In January 2017 we conducted a full analysis of our survey solution with the aim of answering comprehensively one simple question: how accurate are our drone surveys?
What did you do?
We conducted a land survey of approximately 2 acres of an orchard in Somerset, England. A topographical model was produced by three methods:
1) Drone survey without ground control points (GCPs)
2) Drone survey with Propeller’s AeroPoint GCPs
3) Conventional survey using RTK GPS ground station
How long did it take?
The drone flights totalled approximately 20 minutes. The GCPs gathered data over a period of one hour to maximise accuracy.
How were the images captured and processed?
The camera was a DJI X5 mounted to the Inspire Pro aircraft. A 25mm Olympus lens was used. The route was calculated and flown using the DJI Ground Station Pro interface.
Images were stitched in the cloud using Propeller’s processing model. Orthomosaics were then overlaid with the conventional ground station measurements.
By comparing the outputs of the three surveys (conventional, aerial with GCPs and aerial without GCPs) we could evaluate the absolute accuracies of the 3D fixes. Using the conventional survey as the benchmark we found the following:
Ground Control v Interpolated points
The dataset also enabled us to evaluate how well the photogrammetry could calculate the positions of interpolated positions (i.e. those not marked by a GPS-referenced GCP). This is an important measure of the accuracy of the orthomosaic model. These are the findings based on the Ground Control model as compared to the conventional survey:
The accuracy of the survey was generally impressive. Given that the conventional survey equipment cannot achieve 100% accuracy the test suggests that accuracy of at worst 3-4cm in the X and Y axes, and 5-6cm in the Z axis is achievable.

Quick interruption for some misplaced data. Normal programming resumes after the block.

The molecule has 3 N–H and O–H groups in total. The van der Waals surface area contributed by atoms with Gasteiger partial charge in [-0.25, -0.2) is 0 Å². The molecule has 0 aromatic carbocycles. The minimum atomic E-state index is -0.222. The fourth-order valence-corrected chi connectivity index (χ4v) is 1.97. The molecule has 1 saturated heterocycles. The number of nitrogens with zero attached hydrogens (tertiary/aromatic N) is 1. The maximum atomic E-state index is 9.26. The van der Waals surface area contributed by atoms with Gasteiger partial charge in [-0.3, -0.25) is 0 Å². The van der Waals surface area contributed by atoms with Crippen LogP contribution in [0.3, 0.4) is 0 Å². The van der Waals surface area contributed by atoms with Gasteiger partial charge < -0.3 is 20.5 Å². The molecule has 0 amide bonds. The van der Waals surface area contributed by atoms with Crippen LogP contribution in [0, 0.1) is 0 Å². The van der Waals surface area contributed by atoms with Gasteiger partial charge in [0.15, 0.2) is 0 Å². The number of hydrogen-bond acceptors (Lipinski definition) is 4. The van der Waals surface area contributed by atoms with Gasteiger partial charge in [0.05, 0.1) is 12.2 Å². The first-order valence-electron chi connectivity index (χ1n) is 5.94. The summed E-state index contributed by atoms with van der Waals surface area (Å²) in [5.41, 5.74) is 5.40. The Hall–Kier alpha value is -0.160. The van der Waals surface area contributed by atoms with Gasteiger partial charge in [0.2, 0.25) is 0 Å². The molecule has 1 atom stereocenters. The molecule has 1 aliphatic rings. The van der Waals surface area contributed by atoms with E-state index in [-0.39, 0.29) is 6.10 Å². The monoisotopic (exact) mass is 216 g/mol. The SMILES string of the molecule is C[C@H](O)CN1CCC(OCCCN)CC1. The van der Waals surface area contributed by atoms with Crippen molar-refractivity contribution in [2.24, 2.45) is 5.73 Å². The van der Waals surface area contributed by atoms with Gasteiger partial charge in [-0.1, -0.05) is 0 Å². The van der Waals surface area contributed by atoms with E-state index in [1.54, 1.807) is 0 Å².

In this test, the conditions were far from optimal (considerable obstruction of line-of-sight to the GPS caused by the trees, and also a lower-than-normal overlap in the acquired imagery). By optimising positions of GCPs and increasing overlap settings we expect to increase accuracy further.
Ground Control or no Ground Control?
The relative accuracy achieved by the two methods was largely comparable, and without a larger dataset it would be wrong to draw further conclusions from the figures.
However, the large discrepancies in absolute GPS values in the survey with no GCPs should be noted, with the whole model generally translated approximately 1m from its actual location.
The Propeller AeroPoint solution saves a great deal of labour at the site. They can be set out before the drone is prepared and then just collected after the survey. The uploading of data from the AeroPoints also worked effortlessly.
In future, the primary area of evaluation is the degree to which the use of GCPs correct the orthomosaic when the survey covers larger areas. This could not be tested with the present survey area.